he bushes were running so fast and I secretly wondered if they had suddenly developed legs. However, that was a stupid thought and I brushed it aside as I knew that all plants had their roots in the soil. Then, in sudden comprehension, I realised that it was the bus that was moving fast and not the bushes on the roadside.
I looked around the bus and I saw the yellow-skinned girl stealing glances at me again. I stuck out my tongue at her and she frowned and turned away. I felt so happy that I didn’t mind being a little nasty. I chuckled aloud to myself and my uncle smiled down at me and gave me a pat on the head. I grimaced silently and gritted my teeth. I didn’t like to be petted or touched like that. That was for babies and girls. My father had always told me that I was a man and men are always strong.
I still remember the day my hand got caught in a mousetrap, I had screamed loudly and tears streamed down my face. My mother had come running out of her hut and she freed my hand from the trap. She rubbed some leaves together and squeezed the juice into the wound. My yell of pain had woken my father from his nap and he came outside angrily with a long cane which he used to whip me soundly amidst the entreaties of my mother. When it was all over, my mother silently wiped her eyes with the corner of her wrapper.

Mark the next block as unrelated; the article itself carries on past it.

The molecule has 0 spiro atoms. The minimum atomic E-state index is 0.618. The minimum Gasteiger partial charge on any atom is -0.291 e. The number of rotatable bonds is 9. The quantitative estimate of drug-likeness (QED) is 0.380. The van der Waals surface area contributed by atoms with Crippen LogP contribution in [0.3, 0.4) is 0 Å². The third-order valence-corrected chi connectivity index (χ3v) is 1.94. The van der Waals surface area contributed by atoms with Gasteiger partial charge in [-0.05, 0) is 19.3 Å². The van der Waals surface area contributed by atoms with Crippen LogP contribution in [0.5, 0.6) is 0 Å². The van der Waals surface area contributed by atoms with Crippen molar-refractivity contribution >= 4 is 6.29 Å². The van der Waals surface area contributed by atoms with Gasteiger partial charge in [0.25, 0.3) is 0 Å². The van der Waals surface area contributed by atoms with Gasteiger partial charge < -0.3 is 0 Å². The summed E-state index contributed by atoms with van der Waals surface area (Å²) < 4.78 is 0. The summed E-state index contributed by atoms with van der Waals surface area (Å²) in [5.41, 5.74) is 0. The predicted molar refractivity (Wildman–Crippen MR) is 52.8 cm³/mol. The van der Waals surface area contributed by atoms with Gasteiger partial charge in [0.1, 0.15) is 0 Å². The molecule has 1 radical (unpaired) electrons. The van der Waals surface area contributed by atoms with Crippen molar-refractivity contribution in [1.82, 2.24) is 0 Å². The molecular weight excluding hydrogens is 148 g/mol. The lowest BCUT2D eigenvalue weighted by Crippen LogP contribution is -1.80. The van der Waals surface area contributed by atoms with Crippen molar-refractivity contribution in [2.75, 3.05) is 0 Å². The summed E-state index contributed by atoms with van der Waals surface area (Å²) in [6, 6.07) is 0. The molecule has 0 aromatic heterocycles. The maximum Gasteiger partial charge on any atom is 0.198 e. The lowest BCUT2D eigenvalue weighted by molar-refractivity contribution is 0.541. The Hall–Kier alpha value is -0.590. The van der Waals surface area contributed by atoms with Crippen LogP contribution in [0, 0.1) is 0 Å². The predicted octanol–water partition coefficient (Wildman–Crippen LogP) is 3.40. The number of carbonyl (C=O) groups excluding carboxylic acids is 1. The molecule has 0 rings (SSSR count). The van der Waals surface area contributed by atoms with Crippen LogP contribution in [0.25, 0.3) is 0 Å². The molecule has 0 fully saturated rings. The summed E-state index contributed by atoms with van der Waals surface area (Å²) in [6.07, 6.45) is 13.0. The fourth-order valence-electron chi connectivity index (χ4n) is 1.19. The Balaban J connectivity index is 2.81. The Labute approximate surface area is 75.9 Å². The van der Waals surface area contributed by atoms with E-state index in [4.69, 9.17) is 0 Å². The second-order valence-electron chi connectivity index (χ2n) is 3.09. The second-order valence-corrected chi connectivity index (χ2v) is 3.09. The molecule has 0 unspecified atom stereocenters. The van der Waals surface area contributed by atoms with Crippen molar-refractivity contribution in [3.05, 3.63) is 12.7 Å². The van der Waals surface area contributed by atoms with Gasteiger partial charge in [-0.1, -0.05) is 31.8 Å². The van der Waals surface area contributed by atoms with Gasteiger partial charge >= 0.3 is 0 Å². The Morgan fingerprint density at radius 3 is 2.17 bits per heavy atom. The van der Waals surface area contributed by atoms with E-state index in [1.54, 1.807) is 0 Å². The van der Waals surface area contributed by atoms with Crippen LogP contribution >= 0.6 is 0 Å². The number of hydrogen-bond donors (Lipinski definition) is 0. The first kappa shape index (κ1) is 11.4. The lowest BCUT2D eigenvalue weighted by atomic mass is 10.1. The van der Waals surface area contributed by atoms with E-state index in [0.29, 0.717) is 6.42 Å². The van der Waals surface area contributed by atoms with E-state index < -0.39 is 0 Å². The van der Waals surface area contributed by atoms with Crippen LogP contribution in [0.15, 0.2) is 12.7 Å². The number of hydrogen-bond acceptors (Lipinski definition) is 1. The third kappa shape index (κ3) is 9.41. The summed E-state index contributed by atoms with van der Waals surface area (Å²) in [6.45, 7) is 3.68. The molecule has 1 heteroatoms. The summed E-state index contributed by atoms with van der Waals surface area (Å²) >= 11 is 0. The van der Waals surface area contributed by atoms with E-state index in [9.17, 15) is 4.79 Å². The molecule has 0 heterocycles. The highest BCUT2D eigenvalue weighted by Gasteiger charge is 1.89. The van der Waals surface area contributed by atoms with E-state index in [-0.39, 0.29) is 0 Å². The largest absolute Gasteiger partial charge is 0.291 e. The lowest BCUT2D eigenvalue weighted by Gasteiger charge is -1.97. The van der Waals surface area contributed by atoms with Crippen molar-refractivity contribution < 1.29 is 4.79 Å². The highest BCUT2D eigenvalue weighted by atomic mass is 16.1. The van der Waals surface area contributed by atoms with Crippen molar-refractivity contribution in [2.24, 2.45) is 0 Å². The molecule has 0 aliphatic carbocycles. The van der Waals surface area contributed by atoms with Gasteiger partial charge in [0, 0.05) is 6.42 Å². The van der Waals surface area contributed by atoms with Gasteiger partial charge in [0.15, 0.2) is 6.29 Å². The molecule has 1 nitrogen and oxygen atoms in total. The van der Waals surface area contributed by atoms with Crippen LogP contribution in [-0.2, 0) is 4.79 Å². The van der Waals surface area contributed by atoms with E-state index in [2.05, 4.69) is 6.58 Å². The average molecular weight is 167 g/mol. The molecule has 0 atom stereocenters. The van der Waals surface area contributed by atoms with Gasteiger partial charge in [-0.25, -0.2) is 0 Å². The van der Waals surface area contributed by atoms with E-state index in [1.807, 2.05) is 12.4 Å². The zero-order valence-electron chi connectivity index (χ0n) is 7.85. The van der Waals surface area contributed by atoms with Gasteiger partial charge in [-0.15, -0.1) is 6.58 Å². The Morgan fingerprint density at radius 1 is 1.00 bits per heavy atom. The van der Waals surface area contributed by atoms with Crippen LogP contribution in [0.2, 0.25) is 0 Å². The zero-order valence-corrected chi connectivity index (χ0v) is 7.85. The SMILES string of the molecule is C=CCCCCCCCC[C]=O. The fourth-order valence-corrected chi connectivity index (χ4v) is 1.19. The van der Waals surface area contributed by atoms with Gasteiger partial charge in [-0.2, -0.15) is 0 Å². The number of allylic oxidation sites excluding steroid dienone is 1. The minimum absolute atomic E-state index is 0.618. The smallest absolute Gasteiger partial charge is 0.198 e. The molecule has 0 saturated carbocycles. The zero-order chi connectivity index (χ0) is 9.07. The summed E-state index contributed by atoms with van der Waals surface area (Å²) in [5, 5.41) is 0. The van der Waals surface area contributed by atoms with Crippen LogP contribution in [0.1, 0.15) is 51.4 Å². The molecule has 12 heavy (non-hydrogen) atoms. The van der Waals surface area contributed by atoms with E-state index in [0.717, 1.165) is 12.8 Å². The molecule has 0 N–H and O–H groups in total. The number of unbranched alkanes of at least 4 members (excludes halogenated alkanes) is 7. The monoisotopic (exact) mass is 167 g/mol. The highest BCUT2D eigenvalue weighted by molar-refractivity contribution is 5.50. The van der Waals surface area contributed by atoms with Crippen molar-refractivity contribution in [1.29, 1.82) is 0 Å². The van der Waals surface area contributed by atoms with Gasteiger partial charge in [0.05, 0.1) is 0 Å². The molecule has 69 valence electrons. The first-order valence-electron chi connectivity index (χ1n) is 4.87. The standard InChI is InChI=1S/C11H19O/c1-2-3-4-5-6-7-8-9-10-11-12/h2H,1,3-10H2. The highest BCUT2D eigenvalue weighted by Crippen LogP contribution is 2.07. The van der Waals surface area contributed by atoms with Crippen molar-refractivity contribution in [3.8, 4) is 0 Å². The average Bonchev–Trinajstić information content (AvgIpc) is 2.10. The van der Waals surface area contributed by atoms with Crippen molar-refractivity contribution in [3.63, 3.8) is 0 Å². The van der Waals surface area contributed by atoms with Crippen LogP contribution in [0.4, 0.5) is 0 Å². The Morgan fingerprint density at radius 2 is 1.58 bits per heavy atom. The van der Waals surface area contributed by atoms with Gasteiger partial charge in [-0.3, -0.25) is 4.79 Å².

She made to pull me up but my father commanded her to leave me alone and that was when I received my first lesson in manhood. My uncle had already fallen asleep and his head kept banging against the window but he only snored on. His mouth was slightly open and a line of spittle was trickling down his chin. I smiled to myself and looked away guiltily. It is rude for a child to make fun of elders.
The Osondu bus went down a hill and I gripped the sides of my seat tightly. I had looked forward to this day for over two weeks and had lost much sleep because of the excitement. I was following my uncle to Lagos because my father wanted me to have the privileges of an urban secondary school education. I looked over at the woman in front of me.
She had been perpetually eating since the start of the journey. Now, she was munching on a second boiled egg. I wrinkled my nose at the smell of the egg. It made me to remember the odorous fart: it was an aftermath product of eating beans. The woman was very fat and her buttocks spilled over the seat because there wasn’t enough room for it. Her arms looked like tubers of yam and her mouth gouged in and out just like when a snake has swallowed a frog.
The man beside her kept glancing hungrily at the woman’s food and he even sometimes licked his dry lips. I was sure he was hungry but the fat woman did not notice this as she stuffed a hunk of bread in her mouth. I concluded the fat woman was wicked because, in our village, it was customary for you to invite people to join you at your meal if they were around when you were eating. I wished I had something to give the hungry-looking man to eat but I had finished eating the plantain chips my uncle had bought for me at the car park.